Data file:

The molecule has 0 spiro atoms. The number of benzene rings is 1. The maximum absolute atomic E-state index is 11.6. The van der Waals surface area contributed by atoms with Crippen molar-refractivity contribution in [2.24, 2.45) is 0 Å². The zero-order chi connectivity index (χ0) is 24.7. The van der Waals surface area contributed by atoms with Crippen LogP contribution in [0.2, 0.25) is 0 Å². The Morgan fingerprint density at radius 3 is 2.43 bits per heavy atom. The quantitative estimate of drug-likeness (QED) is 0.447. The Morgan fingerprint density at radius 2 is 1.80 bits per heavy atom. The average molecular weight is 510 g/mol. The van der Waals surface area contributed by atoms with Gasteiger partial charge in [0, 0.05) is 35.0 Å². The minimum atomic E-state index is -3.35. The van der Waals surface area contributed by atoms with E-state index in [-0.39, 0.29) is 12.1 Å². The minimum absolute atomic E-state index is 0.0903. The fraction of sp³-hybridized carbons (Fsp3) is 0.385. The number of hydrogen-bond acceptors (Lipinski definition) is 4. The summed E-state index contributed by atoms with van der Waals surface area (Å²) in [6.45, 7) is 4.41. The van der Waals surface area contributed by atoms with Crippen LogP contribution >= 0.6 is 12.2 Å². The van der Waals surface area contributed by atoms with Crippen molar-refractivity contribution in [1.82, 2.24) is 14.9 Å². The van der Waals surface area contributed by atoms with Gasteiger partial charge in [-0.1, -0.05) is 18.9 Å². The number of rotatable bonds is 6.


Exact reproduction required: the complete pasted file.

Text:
The molecule has 0 spiro atoms. The number of benzene rings is 1. The maximum absolute atomic E-state index is 11.6. The van der Waals surface area contributed by atoms with Crippen molar-refractivity contribution in [2.24, 2.45) is 0 Å². The zero-order chi connectivity index (χ0) is 24.7. The van der Waals surface area contributed by atoms with Crippen LogP contribution in [0.2, 0.25) is 0 Å². The Morgan fingerprint density at radius 3 is 2.43 bits per heavy atom. The quantitative estimate of drug-likeness (QED) is 0.447. The Morgan fingerprint density at radius 2 is 1.80 bits per heavy atom. The average molecular weight is 510 g/mol. The van der Waals surface area contributed by atoms with Gasteiger partial charge in [0, 0.05) is 35.0 Å². The minimum atomic E-state index is -3.35. The van der Waals surface area contributed by atoms with E-state index in [-0.39, 0.29) is 12.1 Å². The minimum absolute atomic E-state index is 0.0903. The fraction of sp³-hybridized carbons (Fsp3) is 0.385. The number of hydrogen-bond acceptors (Lipinski definition) is 4. The summed E-state index contributed by atoms with van der Waals surface area (Å²) in [6.45, 7) is 4.41. The van der Waals surface area contributed by atoms with Crippen LogP contribution >= 0.6 is 12.2 Å². The van der Waals surface area contributed by atoms with Crippen molar-refractivity contribution in [1.82, 2.24) is 14.9 Å². The van der Waals surface area contributed by atoms with Gasteiger partial charge in [-0.1, -0.05) is 18.9 Å². The number of rotatable bonds is 6.